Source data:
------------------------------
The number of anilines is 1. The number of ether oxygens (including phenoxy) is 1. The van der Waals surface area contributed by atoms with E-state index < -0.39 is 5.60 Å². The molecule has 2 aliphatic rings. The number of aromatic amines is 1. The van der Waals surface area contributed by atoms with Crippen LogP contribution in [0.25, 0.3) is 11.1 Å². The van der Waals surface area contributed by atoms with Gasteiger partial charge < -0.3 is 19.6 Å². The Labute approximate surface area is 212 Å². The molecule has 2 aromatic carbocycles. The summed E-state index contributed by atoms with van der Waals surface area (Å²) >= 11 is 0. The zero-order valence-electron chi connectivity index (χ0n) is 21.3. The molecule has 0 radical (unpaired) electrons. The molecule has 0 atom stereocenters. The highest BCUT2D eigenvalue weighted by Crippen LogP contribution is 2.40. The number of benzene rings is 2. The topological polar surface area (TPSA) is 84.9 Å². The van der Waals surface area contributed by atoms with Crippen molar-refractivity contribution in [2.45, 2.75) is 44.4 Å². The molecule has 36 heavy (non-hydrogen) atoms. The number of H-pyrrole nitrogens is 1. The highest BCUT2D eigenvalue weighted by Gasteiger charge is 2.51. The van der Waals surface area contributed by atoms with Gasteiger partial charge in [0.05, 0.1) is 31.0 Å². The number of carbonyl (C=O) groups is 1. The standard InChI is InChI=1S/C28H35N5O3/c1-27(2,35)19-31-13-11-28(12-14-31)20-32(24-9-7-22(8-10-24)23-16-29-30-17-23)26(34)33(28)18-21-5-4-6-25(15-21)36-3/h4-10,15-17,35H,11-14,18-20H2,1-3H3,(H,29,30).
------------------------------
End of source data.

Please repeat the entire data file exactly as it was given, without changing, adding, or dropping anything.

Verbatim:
The number of anilines is 1. The number of ether oxygens (including phenoxy) is 1. The van der Waals surface area contributed by atoms with E-state index < -0.39 is 5.60 Å². The molecule has 2 aliphatic rings. The number of aromatic amines is 1. The van der Waals surface area contributed by atoms with Crippen LogP contribution in [0.25, 0.3) is 11.1 Å². The van der Waals surface area contributed by atoms with Gasteiger partial charge < -0.3 is 19.6 Å². The Labute approximate surface area is 212 Å². The molecule has 2 aromatic carbocycles. The summed E-state index contributed by atoms with van der Waals surface area (Å²) >= 11 is 0. The zero-order valence-electron chi connectivity index (χ0n) is 21.3. The molecule has 0 radical (unpaired) electrons. The molecule has 0 atom stereocenters. The highest BCUT2D eigenvalue weighted by Crippen LogP contribution is 2.40. The number of benzene rings is 2. The topological polar surface area (TPSA) is 84.9 Å². The van der Waals surface area contributed by atoms with Crippen molar-refractivity contribution in [2.45, 2.75) is 44.4 Å². The molecule has 36 heavy (non-hydrogen) atoms. The number of H-pyrrole nitrogens is 1. The highest BCUT2D eigenvalue weighted by Gasteiger charge is 2.51. The van der Waals surface area contributed by atoms with Gasteiger partial charge in [0.05, 0.1) is 31.0 Å². The number of carbonyl (C=O) groups is 1. The standard InChI is InChI=1S/C28H35N5O3/c1-27(2,35)19-31-13-11-28(12-14-31)20-32(24-9-7-22(8-10-24)23-16-29-30-17-23)26(34)33(28)18-21-5-4-6-25(15-21)36-3/h4-10,15-17,35H,11-14,18-20H2,1-3H3,(H,29,30).